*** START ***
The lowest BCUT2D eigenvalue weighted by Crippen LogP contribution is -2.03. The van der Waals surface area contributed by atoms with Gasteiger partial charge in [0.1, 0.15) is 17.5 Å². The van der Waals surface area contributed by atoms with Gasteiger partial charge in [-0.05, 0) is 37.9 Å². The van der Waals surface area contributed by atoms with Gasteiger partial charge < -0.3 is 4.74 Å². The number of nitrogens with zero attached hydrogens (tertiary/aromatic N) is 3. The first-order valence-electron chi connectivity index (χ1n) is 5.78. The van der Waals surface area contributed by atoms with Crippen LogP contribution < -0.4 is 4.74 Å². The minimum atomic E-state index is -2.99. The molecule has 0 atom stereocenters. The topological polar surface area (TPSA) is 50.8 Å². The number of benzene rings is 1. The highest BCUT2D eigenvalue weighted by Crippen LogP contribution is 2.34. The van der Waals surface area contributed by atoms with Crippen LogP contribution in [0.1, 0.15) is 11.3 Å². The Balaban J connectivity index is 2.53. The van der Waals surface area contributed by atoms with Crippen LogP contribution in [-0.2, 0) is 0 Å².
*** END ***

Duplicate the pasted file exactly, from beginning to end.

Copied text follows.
The lowest BCUT2D eigenvalue weighted by Crippen LogP contribution is -2.03. The van der Waals surface area contributed by atoms with Gasteiger partial charge in [0.1, 0.15) is 17.5 Å². The van der Waals surface area contributed by atoms with Gasteiger partial charge in [-0.05, 0) is 37.9 Å². The van der Waals surface area contributed by atoms with Gasteiger partial charge < -0.3 is 4.74 Å². The number of nitrogens with zero attached hydrogens (tertiary/aromatic N) is 3. The first-order valence-electron chi connectivity index (χ1n) is 5.78. The van der Waals surface area contributed by atoms with Crippen LogP contribution < -0.4 is 4.74 Å². The minimum atomic E-state index is -2.99. The molecule has 0 atom stereocenters. The topological polar surface area (TPSA) is 50.8 Å². The number of benzene rings is 1. The highest BCUT2D eigenvalue weighted by Crippen LogP contribution is 2.34. The van der Waals surface area contributed by atoms with Crippen LogP contribution in [0.1, 0.15) is 11.3 Å². The Balaban J connectivity index is 2.53. The van der Waals surface area contributed by atoms with Crippen LogP contribution in [-0.2, 0) is 0 Å².